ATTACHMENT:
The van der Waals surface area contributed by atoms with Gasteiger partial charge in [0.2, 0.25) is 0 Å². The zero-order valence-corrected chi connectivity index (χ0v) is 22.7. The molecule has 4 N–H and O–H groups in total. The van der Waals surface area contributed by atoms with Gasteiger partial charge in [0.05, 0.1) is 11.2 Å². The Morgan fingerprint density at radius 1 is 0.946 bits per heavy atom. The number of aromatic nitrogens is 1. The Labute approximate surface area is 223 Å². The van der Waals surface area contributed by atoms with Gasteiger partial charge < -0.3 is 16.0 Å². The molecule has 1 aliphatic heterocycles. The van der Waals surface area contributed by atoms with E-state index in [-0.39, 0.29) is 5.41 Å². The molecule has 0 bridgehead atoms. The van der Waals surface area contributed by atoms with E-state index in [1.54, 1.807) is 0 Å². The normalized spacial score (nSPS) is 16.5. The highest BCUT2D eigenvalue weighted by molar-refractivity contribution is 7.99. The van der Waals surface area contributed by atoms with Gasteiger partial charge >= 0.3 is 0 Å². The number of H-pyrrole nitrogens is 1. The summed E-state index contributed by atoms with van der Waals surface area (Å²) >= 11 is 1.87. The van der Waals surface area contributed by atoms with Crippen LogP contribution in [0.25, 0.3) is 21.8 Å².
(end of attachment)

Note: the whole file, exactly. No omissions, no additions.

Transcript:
The van der Waals surface area contributed by atoms with Gasteiger partial charge in [0.2, 0.25) is 0 Å². The zero-order valence-corrected chi connectivity index (χ0v) is 22.7. The molecule has 4 N–H and O–H groups in total. The van der Waals surface area contributed by atoms with Gasteiger partial charge in [0.05, 0.1) is 11.2 Å². The Morgan fingerprint density at radius 1 is 0.946 bits per heavy atom. The number of aromatic nitrogens is 1. The Labute approximate surface area is 223 Å². The van der Waals surface area contributed by atoms with Gasteiger partial charge < -0.3 is 16.0 Å². The molecule has 1 aliphatic heterocycles. The van der Waals surface area contributed by atoms with E-state index in [-0.39, 0.29) is 5.41 Å². The molecule has 0 bridgehead atoms. The van der Waals surface area contributed by atoms with E-state index in [1.54, 1.807) is 0 Å². The normalized spacial score (nSPS) is 16.5. The highest BCUT2D eigenvalue weighted by molar-refractivity contribution is 7.99. The van der Waals surface area contributed by atoms with Gasteiger partial charge >= 0.3 is 0 Å². The number of H-pyrrole nitrogens is 1. The summed E-state index contributed by atoms with van der Waals surface area (Å²) >= 11 is 1.87. The van der Waals surface area contributed by atoms with Crippen LogP contribution in [0.25, 0.3) is 21.8 Å².